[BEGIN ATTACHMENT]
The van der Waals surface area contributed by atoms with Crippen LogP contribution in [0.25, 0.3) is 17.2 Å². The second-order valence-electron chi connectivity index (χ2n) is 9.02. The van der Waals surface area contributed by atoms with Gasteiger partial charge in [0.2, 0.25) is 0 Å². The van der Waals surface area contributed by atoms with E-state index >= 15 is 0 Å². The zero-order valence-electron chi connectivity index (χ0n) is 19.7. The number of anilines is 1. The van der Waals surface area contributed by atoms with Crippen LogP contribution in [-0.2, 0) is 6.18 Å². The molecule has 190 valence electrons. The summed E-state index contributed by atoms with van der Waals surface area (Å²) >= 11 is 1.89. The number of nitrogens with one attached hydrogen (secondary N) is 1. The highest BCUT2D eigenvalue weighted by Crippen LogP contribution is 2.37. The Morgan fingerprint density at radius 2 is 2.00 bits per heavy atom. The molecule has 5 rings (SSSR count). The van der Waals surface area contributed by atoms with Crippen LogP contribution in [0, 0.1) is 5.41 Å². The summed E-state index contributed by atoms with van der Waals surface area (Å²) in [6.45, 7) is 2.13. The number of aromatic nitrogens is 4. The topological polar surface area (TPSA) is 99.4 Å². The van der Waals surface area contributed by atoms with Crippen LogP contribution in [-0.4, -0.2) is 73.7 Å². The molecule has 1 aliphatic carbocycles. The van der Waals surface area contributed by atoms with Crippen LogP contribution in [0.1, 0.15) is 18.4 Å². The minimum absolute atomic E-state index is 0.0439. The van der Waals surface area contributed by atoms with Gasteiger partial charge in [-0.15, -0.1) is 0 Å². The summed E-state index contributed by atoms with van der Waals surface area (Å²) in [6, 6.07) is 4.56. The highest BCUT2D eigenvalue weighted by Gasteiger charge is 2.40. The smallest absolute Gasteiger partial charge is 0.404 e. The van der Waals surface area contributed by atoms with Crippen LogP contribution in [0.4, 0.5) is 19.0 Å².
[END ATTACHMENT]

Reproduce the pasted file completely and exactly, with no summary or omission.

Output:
The van der Waals surface area contributed by atoms with Crippen LogP contribution in [0.25, 0.3) is 17.2 Å². The second-order valence-electron chi connectivity index (χ2n) is 9.02. The van der Waals surface area contributed by atoms with Gasteiger partial charge in [0.2, 0.25) is 0 Å². The van der Waals surface area contributed by atoms with E-state index >= 15 is 0 Å². The zero-order valence-electron chi connectivity index (χ0n) is 19.7. The number of anilines is 1. The van der Waals surface area contributed by atoms with Crippen LogP contribution in [-0.2, 0) is 6.18 Å². The molecule has 190 valence electrons. The summed E-state index contributed by atoms with van der Waals surface area (Å²) >= 11 is 1.89. The number of nitrogens with one attached hydrogen (secondary N) is 1. The highest BCUT2D eigenvalue weighted by Crippen LogP contribution is 2.37. The Morgan fingerprint density at radius 2 is 2.00 bits per heavy atom. The molecule has 5 rings (SSSR count). The van der Waals surface area contributed by atoms with Crippen LogP contribution in [0, 0.1) is 5.41 Å². The summed E-state index contributed by atoms with van der Waals surface area (Å²) in [6.45, 7) is 2.13. The number of aromatic nitrogens is 4. The topological polar surface area (TPSA) is 99.4 Å². The van der Waals surface area contributed by atoms with Crippen LogP contribution in [-0.4, -0.2) is 73.7 Å². The molecule has 1 aliphatic carbocycles. The van der Waals surface area contributed by atoms with Crippen LogP contribution in [0.1, 0.15) is 18.4 Å². The minimum absolute atomic E-state index is 0.0439. The van der Waals surface area contributed by atoms with Gasteiger partial charge in [-0.15, -0.1) is 0 Å². The summed E-state index contributed by atoms with van der Waals surface area (Å²) in [6, 6.07) is 4.56. The highest BCUT2D eigenvalue weighted by Gasteiger charge is 2.40. The smallest absolute Gasteiger partial charge is 0.404 e. The van der Waals surface area contributed by atoms with Crippen LogP contribution in [0.4, 0.5) is 19.0 Å².